Major outbreak of highly-contagious and deadly Victorian disease is on the cards, expert warns | The Sun

A DEADLY measles outbreak among British children could be imminent, experts fear.

It comes as vaccination uptake is at a 12-year low, official figures reveal, and cases of bug surge globally.

There has already been 67 cases between January and April this year — which is more than the 54 seen in the whole of 2022.

The national shortage of healthcare workers, specifically health visitors, has been cited as a reason behind the low uptake.

"There is no question, we're going to see a surge of cases if things continue this way," Prof Helen Bedford, an expert in child public health at University College London, told The Sun.

"So far, we've only seen limited outbreaks across the country, but we're likely to see more," she added.

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Vaccine uptake varies hugely in England, dropping significantly in some areas of London, according to UK Health Security (UKHSA) data.

In Hackney, east London, just 55.2 per cent of five-year-olds had both dosses of the measles, mumps, and rubella (MMR) jab.

"This is shockingly bad," Prof Helen said, "and is begging for a big [measles] outbreak".

Alastair Sutcliffe, a professor of general paediatrics at University College London, also said an outbreak of the bug could be looming.

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"An outbreak amongst the unvaccinated including deaths is possible," he told The Sun, "if rapid catch up vaccination is not brought in."

Uptake in Britian has fallen in recent years and only 85 per cent of five-year-olds are fully vaccinated – below the 95 per cent needed for herd immunity.

This is the first time uptake has fallen below 90 per cent since 2010, NHS Digital data suggests.

Professor Jonathan Ball, a virologist at the University of Nottingham, said: "Measles one of the most, if not the most contagious virus that infects humans, so it can spread like wild fire in groups where there is low levels of immunity."


The UKHSA says that uptake of non-Covid vaccines fell during the pandemic.

But Prof Helen said the low uptake could also be down to the national shortage of healthcare workers.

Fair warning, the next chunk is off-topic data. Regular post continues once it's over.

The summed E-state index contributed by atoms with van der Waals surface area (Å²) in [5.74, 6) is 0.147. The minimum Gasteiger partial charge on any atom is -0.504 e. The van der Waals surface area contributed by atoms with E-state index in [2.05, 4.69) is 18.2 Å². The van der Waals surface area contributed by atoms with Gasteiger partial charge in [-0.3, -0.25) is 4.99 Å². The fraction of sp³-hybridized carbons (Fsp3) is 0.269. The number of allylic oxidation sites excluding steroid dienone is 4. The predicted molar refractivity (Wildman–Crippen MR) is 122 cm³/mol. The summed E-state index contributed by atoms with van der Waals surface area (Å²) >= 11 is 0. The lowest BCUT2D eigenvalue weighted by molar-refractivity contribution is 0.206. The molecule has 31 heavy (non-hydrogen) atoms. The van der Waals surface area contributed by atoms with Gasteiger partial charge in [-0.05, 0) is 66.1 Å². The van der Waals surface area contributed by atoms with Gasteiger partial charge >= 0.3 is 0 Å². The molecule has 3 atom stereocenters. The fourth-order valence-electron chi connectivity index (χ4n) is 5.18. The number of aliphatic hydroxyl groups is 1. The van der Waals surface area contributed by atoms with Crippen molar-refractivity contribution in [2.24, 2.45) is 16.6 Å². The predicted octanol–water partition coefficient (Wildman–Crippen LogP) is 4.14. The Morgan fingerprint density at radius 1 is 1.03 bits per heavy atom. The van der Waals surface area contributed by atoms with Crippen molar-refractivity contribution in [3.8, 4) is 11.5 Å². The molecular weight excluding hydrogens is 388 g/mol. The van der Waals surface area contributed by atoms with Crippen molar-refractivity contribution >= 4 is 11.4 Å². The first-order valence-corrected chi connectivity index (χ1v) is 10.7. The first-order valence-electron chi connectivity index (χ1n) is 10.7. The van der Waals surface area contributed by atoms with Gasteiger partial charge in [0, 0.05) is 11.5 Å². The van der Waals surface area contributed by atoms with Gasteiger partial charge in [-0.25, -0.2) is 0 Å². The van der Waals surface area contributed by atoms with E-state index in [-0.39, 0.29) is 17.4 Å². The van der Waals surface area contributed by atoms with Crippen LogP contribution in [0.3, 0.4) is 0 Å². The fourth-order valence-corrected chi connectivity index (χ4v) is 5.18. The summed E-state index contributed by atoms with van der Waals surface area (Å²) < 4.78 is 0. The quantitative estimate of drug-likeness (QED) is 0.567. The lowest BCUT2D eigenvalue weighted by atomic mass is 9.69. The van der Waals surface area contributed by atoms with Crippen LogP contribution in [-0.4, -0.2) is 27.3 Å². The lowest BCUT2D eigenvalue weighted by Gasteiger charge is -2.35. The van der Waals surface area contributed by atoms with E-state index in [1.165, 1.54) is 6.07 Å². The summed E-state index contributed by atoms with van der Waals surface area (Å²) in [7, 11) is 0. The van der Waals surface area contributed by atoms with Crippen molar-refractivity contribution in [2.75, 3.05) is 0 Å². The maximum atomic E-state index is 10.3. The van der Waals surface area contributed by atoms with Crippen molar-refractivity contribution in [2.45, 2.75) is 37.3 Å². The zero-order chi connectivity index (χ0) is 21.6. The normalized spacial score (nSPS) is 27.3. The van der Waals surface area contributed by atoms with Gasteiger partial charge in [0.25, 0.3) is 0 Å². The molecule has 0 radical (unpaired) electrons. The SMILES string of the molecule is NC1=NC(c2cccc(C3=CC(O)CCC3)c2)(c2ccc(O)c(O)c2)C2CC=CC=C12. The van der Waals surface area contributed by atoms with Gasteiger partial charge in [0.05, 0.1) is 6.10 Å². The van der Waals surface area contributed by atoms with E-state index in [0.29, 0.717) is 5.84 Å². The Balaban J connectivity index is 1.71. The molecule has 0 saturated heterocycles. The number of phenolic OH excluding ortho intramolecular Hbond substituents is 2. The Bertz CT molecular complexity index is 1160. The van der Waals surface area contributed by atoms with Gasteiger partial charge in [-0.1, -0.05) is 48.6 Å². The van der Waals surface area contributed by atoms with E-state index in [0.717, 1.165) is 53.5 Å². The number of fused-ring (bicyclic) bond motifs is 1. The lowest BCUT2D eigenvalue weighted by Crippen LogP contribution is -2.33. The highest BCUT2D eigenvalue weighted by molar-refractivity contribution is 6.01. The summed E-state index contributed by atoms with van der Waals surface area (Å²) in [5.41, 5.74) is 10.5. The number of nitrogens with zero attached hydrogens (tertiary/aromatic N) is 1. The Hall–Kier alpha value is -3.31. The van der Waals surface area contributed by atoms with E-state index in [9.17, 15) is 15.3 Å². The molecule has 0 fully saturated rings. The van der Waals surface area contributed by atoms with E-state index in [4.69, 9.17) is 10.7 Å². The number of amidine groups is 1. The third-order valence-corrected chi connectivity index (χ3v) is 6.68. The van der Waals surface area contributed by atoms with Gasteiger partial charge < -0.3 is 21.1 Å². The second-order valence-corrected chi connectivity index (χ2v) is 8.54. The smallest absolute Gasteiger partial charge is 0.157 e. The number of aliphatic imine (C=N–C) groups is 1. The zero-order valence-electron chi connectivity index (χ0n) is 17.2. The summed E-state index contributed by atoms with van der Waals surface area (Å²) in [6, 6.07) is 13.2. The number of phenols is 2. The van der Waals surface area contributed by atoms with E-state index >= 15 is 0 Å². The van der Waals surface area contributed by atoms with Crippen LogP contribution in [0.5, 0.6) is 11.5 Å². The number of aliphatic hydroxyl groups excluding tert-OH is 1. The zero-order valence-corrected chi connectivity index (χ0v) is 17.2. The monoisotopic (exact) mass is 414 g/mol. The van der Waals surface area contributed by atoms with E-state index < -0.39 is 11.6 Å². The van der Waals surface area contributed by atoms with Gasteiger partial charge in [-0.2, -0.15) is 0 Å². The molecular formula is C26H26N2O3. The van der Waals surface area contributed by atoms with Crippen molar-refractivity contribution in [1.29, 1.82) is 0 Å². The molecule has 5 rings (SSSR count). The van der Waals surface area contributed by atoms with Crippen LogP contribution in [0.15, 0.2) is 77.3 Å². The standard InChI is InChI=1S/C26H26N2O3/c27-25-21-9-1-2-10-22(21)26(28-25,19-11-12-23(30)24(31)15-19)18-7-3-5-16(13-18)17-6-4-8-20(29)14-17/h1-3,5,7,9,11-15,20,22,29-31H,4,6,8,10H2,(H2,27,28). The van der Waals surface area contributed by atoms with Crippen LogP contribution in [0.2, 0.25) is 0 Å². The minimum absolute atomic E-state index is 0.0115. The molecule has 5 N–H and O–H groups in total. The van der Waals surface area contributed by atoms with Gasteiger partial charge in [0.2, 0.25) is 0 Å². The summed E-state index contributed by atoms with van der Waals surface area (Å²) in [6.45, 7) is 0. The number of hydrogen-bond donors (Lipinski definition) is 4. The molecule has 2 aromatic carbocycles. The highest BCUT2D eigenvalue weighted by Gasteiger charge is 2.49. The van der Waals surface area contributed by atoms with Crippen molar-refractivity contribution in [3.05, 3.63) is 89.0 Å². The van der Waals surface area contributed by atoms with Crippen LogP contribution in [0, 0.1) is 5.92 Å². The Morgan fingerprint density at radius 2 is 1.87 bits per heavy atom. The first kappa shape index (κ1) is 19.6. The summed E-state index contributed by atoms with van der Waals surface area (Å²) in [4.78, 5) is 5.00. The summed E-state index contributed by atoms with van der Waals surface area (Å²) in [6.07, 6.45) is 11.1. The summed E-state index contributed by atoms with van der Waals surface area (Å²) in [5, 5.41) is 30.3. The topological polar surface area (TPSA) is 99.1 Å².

"We currently have a shortage of GPs, nurses and health visitors, which means parents are getting less support when it comes to looking after new babies.

"The fall in health visitors in particularly concerning," she added.

"Often, health visitors are the only people to discuss vaccinations with parents."

Data from NHS Digital reveals there were 5,870 health visitors in July 2022, a drop of 43 per cent from its peak of 10,309 in October 2015.

"All these things conspire to knock immunisation rates down," she added.


A global rise in measles cases adds to fears of a large UK outbreak.

A record high of nearly 40 million children globally missed a measles vaccine dose in 2021 due to hurdles created by the Covid pandemic, the WHO and the CDC said in a joint report.

Already, cases of the bug detected in England are believed to have been caught abroad.

"A lot of disease outbreaks are triggered by importation, like the diptheria outbreak," Prof Helen added.

In November, experts  warned cases of diphtheria were likely to start cropping up across the UK because of small boat crossing.

Scientists said outbreaks seen across the UK over the past year have been "mostly linked to incoming migrants" from Afghanistan, where people weren't vaccinated.


Prof Bedford added that measles cases “don’t need to” continue rising if unvaccinated children get booked in to have their jab.

All children are offered the first dose of the super-effective MMR vaccine at age one and then the second at age three –  but people can catch up on missed jabs at any age.

UKHSA has warned measles is now “ramping up globally” and a growing number of young Brits are unprotected.

Dr Vanessa Saliba, epidemiologist at UKHSA, said: “It’s never too late to catch up, and you can get the MMR vaccine for free on the NHS whatever your age.

“Measles spreads very easily and can lead to complications that require a stay in hospital.

Measles is one of the world's most infectious viruses and can cause pneumonia or even death in the most serious cases.

It can spread by coughs, sneezes and physical contact with an infected person.

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Symptoms include a classic blotchy reddish brown rash, as well as a fever and sore, red eyes.

Most people start to get better with bed rest after around a week but people should call their GP or NHS 111 if they think there is a case in their home.

What are the symptoms of measles?

Approximately 10 days after the illness is contracted, signs become noticeable.

The NHS outlines the initial symptoms of measles…

  • cold-like symptoms, such as a runny nose, sneezing, and a cough
  • sore, red eyes that may be sensitive to light
  • a high temperature (fever), which may reach around 40C (104F)
  • small greyish-white spots on the inside of the cheeks

A few days after these flu-like symptoms manifest, a rash often begins to appear.

Distinctive red-brown blotches spring up on the body, typically beginning at the upper neck and spreading downwards.

Severe complications can occur, including miscarriage in pregnant women, brain swelling and the risk of death from pneumonia.

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